In February 2015, she opted to start with sunitinib at the standard dose (50 mg daily, 4 weeks on and 2 weeks off). Three months later, a CT scan showed increase in the size of the surgical bed and nodal target lesions measuring in longest diameter 2.1 and 2.65 cm respectively [Figure 1A].

    Figure 1. (A) Baseline computed tomography (CT) scan in April 2015 showing surgical bed (2.1 cm) and aorto-caval nodal (2.65 cm) lesions just prior to starting carboplatin and gemcitabine chemotherapy; (B) CT scan after 6 cycles of treatment showing partial response

    Sunitinib was stopped and second line carboplatin and gemcitabine was commenced. An interim CT scan revealed reduction in the in the size of the surgical bed disease and in the aorto-caval metastasis. She completed 6 cycles of treatment. An end of treatment CT scan in October 2015 revealed reduction in the size of surgical bed and nodal target lesions to 1.04 and 1 cm respectively [Figure 1B]. This represents 57% reduction in size consistent with partial response according to the Revised Response Evaluation Criteria in Solid Tumors (RECIST) version 1.1 [Table 1]. The case was discussed again at the MDTM and surgery was not recommended. A routine follow up CT scan in March 2016 showed no evidence of disease progression.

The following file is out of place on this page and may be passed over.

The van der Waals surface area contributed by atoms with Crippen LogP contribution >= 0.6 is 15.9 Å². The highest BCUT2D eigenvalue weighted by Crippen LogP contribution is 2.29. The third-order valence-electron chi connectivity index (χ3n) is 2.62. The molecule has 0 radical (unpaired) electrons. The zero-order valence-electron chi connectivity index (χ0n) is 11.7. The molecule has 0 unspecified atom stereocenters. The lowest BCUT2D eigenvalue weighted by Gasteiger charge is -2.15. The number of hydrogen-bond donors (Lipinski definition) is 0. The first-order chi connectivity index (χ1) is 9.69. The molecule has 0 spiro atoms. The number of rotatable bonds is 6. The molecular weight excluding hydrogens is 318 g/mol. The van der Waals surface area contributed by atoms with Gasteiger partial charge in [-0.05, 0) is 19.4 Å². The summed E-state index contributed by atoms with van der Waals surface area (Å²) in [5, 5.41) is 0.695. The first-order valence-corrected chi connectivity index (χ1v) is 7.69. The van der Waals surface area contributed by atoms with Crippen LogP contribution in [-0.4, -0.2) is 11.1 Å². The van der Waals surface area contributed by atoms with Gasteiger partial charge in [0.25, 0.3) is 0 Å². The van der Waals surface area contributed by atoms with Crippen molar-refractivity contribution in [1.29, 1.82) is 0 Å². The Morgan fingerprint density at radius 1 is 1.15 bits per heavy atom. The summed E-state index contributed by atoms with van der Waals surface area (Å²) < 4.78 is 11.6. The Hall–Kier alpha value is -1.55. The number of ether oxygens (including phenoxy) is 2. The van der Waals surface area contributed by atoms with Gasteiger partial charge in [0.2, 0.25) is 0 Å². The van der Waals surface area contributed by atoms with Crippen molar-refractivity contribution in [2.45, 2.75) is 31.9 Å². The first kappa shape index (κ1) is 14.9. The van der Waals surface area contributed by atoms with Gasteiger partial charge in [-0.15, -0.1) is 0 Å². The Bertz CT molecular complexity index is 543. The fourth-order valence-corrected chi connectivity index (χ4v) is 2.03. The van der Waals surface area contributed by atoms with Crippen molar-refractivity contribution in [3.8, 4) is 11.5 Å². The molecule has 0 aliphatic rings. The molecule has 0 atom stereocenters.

Table 1

    The Revised Response Evaluation Criteria in Solid Tumors (RECIST) version 1.1

    Response Description
    Complete responseDisappearance of all target lesions. Lymph nodes must be non-pathological in size (< 10 mm short axis)
    Partial response≥ 30% decrease in the sum of the longest diameters of target lesions
    Stable diseaseNeither sufficient shrinkage to qualify for partial response nor sufficient increase to qualify for progressive disease
    Progressive disease≥ 20% increase in the sum of the longest diameters of target lesions

    In December 2016, she complained of mild right loin pain and a CT scan revealed increase in the size of the surgical bed mass and development of new lymph nodes.

    Carboplatin and gemcitabine chemotherapy regimen was restarted. However, the disease progressed after 3 cycles with increase in the size of the surgical bed mass to 3.23 cm [Figure 2A]. Single agent doxorubicin at dose of 60 mg/m2 every 3 weeks was started in March 2017. The patient was admitted after the first dose with febrile neutropenia and thus the dose was reduced by 30% in subsequent cycles. An interval CT scan after 3 cycles showed reduction in the sum of the longest diameters of target lesions by 42% indicating a partial response [Figure 2B]. She completed 6 cycles in July 2017.

    Figure 2. (A) Computed tomography (CT) scan in March 2017 just prior to starting doxorubicin chemotherapy; (B) CT scan after 3 cycles of treatment showing partial response

    The patient remained asymptomatic until November 2017 when she complained of recurrence of the right loin pain. A CT scan showed increase in the sum of the longest diameters of target lesions by 41% consistent with disease progression [Figure 3]. Further options of management are limited and will be highlighted in the discussion section.

    Figure 3. Most recent computed tomography scan (November 2017) showing disease progression